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Disability Block Code and Short Priority Age- Functional Quantitative disability metrics
category (ICD Pathology description L (low) related limitations
classifi (ICD or H (Yes/No) (ICF
cation) classification) (high) Classification) Type Parameter Value

lateral
tilting [deg]
4. Other 4.1 Posture Musician: 78.91 (11.54)
physical [% normal] Writer: 64.63 (20.14)
parameter Table 4.37
s Reference: [84]
4.2 UE Musician: 81.31 (9.86)
ROM [% Writer: 66.78 (18.27)
normal] Table 4.37
Reference: [84]
4.3 CAF Musician: 89.96 (8.63)
40 [% Writer: 79.08 (13.04)
normal] Table 4.37
Reference: [84]
4.4 Ordinal Musician: 67.14 (30.93)
work [% Writer: 68.75 (37.30)
normal] Table 4.37
Reference: [84]
4.5 Musician: 2.00 (1.09)
Lumbrical Writer: 6.80 (4.20)
strength Ft- Table 4.37
lbs] Reference: [84]
4.6 FDP Musician: 9.93 (4.80)
strength Ft- Writer: 14.29 (8.22)
lbs] Table 4.37

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Disability Block Code and Short Priority Age- Functional Quantitative disability metrics
category (ICD Pathology description L (low) related limitations
classifi (ICD or H (Yes/No) (ICF
cation) classification) (high) Classification) Type Parameter Value

Reference: [84]
4.7 Musician: 0.22 (0.08)
Strength Writer: 0.48 (0.21)
ratio [-] Table 4.37
Reference: [84]
5. Other 5.1 Musician: 33.85 (13.72)
sensory Graphesthe Writer: 53.23 (26.45)
parameter sia [% Table 4.38
s wrong] Reference: [84]
5.2 Musician: 15.67 (6.69)
Localization Writer: 20.82 (12.13)
[cm off Table 4.38
target] Reference: [84]
5.3 Musician: 3.87 (2.10)
Kinesthesia Writer: 14.00 (17.51)
[mm off Table 4.38
target per Reference: [84]
digit]
5.4 Musician: 55.15 (27.81)
Stereognos Writer: 32.79 (18.04)
is accuracy Table 4.38
[% wrong] Reference: [84]
5.5 Musician: 118.10 (66.85)
Stereognos Writer: 117.72 (68.16)
is time [s] Table 4.38

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Disability Block Code and Short Priority Age- Functional Quantitative disability metrics
category (ICD Pathology description L (low) related limitations
classifi (ICD or H (Yes/No) (ICF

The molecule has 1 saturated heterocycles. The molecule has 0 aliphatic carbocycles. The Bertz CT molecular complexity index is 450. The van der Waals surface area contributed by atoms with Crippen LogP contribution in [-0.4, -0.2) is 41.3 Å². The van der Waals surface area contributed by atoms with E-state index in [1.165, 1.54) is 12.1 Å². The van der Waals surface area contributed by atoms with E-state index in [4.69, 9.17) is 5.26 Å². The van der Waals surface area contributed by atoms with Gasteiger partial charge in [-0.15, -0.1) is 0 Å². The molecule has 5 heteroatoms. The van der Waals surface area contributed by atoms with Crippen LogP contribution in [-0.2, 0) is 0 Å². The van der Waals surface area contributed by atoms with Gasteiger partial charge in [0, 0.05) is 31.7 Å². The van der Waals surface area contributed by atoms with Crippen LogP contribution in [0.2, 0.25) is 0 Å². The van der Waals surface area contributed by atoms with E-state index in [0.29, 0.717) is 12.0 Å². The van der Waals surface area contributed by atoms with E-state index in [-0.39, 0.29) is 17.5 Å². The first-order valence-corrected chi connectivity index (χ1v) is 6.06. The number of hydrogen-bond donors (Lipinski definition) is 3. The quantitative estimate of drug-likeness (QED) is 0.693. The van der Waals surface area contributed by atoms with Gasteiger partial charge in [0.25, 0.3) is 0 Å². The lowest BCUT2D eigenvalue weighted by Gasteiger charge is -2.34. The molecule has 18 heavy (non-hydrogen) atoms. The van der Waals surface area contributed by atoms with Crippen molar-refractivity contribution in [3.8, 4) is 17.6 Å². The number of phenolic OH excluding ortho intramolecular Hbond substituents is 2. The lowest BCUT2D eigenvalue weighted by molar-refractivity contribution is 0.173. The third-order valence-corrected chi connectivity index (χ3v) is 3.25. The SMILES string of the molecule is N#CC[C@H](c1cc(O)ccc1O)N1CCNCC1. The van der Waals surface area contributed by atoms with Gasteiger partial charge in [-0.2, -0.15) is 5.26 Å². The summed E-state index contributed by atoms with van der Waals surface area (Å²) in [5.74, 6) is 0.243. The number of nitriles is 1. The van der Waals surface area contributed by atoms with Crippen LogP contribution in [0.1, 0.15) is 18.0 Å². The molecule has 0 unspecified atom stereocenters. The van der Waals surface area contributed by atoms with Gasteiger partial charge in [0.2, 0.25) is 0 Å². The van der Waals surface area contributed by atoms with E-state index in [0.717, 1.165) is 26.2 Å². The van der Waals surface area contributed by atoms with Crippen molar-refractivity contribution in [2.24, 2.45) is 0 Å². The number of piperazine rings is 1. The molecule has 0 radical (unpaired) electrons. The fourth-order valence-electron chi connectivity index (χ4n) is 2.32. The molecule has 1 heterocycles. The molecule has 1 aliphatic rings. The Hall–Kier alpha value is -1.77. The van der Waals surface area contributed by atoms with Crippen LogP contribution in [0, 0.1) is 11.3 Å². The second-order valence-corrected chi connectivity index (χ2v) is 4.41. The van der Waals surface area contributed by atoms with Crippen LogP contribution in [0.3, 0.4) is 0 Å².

cation) classification) (high) Classification) Type Parameter Value

Reference: [84]
G35 G35 Multiple H No b147 1. Gait 1.1 T25FW 18.9 (19.1)
G37 Multiple Sclerosis is a Phychomotor parameter [s] Table 4.39
Demyeli Sclerosis disease that functions, s Reference: [89]
includes
nating 1.2 6MWT 647.7 (423.6)
symptoms like
disease b760 Control of [m] Table 4.39
difficulty
s of the walking or
voluntary Reference: [89]
central performing movement 1.3 TUG [s] 24.5 (19.4)
nervous tasks, loss of functions, Table 4.39
system sensation, Reference: [89]
weakness, b780 1.4 MCGT 97.5 (66.9)
tremors and Sensations time to Table 4.39
spasticity. related to complete Reference: [89]
muscles and [s]
movement
1.5 Knee To see Table 4.40
functions,
ROM [deg] Reference: [90]
1.6 Stride To see Table 4.40
b7603
time [s] Reference: [90]
Supportive
functions of 1.7 Stance To see Table 4.40
arm and leg time [s] Reference: [90]
1.8 Stance To see Table 4.40
[%] Reference: [90]

71.2 (3.5)
Reference: [91]

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Disability Block Code and Short Priority Age- Functional Quantitative disability metrics
category (ICD Pathology description L (low) related limitations
classifi (ICD or H (Yes/No) (ICF
cation) classification) (high) Classification) Type Parameter Value

1.9 Swing To see Table 4.40


time [s] Reference: [90]
1.10 Swing To see Table 4.40
[%] Reference: [90]
1.11 Step To see Table 4.40
length [m] Reference: [90]
1.12 Foot To see Table 4.40
angle [deg] Reference: [90]
1.13 Toe To see Table 4.40
clearance Reference: [90]
[m]
1.14 Pre-intervetion: 0.23 (0.07)
Double Post-intervention:0.21 (0.06)
support Table 4.41
time [s] Reference: [90]
1.15 Pre-intervetion: 18.3 (2.8)
Double Post-intervention: 16.8 (2.8)
support [%] Table 4.41
Reference: [90]
1.16 Stride Pre-intervetion: 1.06 (0.16)
length [m] Post-intervention: 1.14
(0.12)
Table 4.41
Reference: [90]

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Disability Block Code and Short Priority Age- Functional Quantitative disability metrics
category (ICD Pathology description L (low) related limitations
classifi (ICD or H (Yes/No) (ICF
cation) classification) (high) Classification) Type Parameter Value

1.06 (0.21)
Table 4.42
Reference: [91]
1.17 Pre-intervetion:0.91 (0.23)
Velocity Post-intervention: 0.98
[m/s] (0.22)
Table 4.41
Reference: [90]

0.98 (0.1)
Table 4.42
Reference: [91]
1.18 Step Pre-intervetion: 0.19 (0.04)
width [m] Post-intervention: 0.22
(0.09)
Table 4.41
Reference: [90]
1.19 102 (6)
Cadence Table 4.42
[steps/min] Reference: [91]
1.20 15.6 (2.7)
Double Table 4.42
stance [% Reference: [91]
gait cycle]